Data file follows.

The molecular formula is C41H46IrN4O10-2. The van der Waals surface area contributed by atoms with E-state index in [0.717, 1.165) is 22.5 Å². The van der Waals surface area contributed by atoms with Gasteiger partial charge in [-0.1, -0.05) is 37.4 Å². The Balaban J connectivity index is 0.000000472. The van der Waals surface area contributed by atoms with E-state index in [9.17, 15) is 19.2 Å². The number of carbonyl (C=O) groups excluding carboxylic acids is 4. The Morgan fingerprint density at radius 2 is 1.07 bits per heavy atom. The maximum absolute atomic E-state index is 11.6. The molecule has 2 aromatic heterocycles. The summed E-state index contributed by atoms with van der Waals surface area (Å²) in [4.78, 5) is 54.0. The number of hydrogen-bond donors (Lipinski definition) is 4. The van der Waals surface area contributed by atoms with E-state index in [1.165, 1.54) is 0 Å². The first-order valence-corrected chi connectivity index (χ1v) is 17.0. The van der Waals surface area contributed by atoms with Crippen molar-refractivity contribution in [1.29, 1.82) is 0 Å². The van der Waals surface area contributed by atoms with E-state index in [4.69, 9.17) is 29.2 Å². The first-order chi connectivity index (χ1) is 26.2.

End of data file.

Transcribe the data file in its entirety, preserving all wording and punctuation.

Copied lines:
The molecular formula is C41H46IrN4O10-2. The van der Waals surface area contributed by atoms with E-state index in [0.717, 1.165) is 22.5 Å². The van der Waals surface area contributed by atoms with Gasteiger partial charge in [-0.1, -0.05) is 37.4 Å². The Balaban J connectivity index is 0.000000472. The van der Waals surface area contributed by atoms with E-state index in [9.17, 15) is 19.2 Å². The number of carbonyl (C=O) groups excluding carboxylic acids is 4. The Morgan fingerprint density at radius 2 is 1.07 bits per heavy atom. The maximum absolute atomic E-state index is 11.6. The molecule has 2 aromatic heterocycles. The summed E-state index contributed by atoms with van der Waals surface area (Å²) in [4.78, 5) is 54.0. The number of hydrogen-bond donors (Lipinski definition) is 4. The van der Waals surface area contributed by atoms with E-state index in [1.165, 1.54) is 0 Å². The first-order valence-corrected chi connectivity index (χ1v) is 17.0. The van der Waals surface area contributed by atoms with Crippen molar-refractivity contribution in [1.29, 1.82) is 0 Å². The van der Waals surface area contributed by atoms with E-state index in [4.69, 9.17) is 29.2 Å². The first-order chi connectivity index (χ1) is 26.2.